As a triathlete and an accomplished swimmer who often competed nationally, physical activity has always been a big part of Evan’s life. However, in 2019, when he was just 12, Evan began to experience pains in his lower back that his mum naturally assumed was a result of his active behaviour.
“We had given Evan different stretches to do, for what we thought was muscle soreness”, said Susan, Evan’s mum, “but then after time, the pain got so bad he couldn’t sleep. It became excruciating.” Evan went to hospital for scans and was eventually diagnosed with juvenile idiopathic arthritis in his spine and lower back.
“Suddenly, Evan was unable to do the things he loved.” Said Susan. “He had to give up the training for triathlons and swimming club. He could only swim using his arms. All of this impacted him psychologically.”
When Susan discovered Over The Wall, she knew the camps would be perfect for helping Evan, whilst giving him an opportunity to experience different activities in a residential camp specifically for children with juvenile idiopathic arthritis.
After applying and being offered a place, Susan was going to keep the news of camp as a surprise. However, with the outbreak of Covid-19, all 2020 camps were unfortunately cancelled.
Experiencing Camp in the Cloud
In response to the camp closures, Over The Wall created an interactive online platform designed specifically for the children who were scheduled to attend camp in 2020. The aim was to bring, the joy and magic of the physical camps into each family’s home.
“We were so impressed with the way that camp was organised and with the resources that arrived. Evan had been shielding, even when lockdown restrictions eased, and so, for him to receive a mysterious box, crammed with activities and interesting things to do, was amazing.”
“The wonderful thing about Camp in the Cloud was that the whole family got involved- and everyone loved it! We had such a good laugh doing the balloon modelling and we are a very competitive family, so the quiz was also great for us. We weren’t expecting it to be, but the story writing activity was also a great success. We had a lot of fun with it.”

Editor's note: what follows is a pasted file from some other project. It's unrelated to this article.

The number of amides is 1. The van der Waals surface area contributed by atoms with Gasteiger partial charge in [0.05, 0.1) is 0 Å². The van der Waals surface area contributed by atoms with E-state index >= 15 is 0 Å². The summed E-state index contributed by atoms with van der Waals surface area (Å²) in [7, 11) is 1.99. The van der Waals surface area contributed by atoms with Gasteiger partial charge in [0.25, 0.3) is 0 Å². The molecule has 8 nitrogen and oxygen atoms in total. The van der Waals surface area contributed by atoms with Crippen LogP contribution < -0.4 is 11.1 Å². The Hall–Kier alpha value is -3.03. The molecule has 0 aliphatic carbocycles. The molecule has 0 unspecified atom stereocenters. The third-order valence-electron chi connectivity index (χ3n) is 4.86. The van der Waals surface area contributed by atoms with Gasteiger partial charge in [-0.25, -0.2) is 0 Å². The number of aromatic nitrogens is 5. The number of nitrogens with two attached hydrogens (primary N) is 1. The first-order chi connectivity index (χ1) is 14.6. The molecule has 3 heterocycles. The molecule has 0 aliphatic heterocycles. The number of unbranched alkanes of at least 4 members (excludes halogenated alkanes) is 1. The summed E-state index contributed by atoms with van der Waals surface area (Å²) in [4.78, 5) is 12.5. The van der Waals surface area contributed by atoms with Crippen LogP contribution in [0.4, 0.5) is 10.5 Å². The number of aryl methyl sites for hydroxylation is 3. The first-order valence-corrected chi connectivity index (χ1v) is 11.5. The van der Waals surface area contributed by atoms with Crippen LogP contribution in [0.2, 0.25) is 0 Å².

“There was just so much to do, and the great thing was that even after camp, Evan continued using the resources and playing the games again and again. He even carried on making balloon models, as there were lots left over. He made them for all his cousins!”
“Even though it was an ‘online’ camp, Evan wasn’t just sat at a computer on his own, in fact Camp in the Cloud made us all interact as a family. We all got involved and really enjoyed spending family time together working on all the activities.”
“Up until recently, Evan had only experienced the negative aspects of his illness. Going to camp is one of the things he can now put down as a positive, and that’s really important.”
“Camp has also helped give him the confidence to talk to his friends about his health challenge. Having these activities and learning new things has allowed Evan to say- I learnt to do this at Camp in the Cloud-which is something I am able to do because of my illness.”
“It’s allowed him to feel confident and comfortable talking about himself, and why he was taking part.”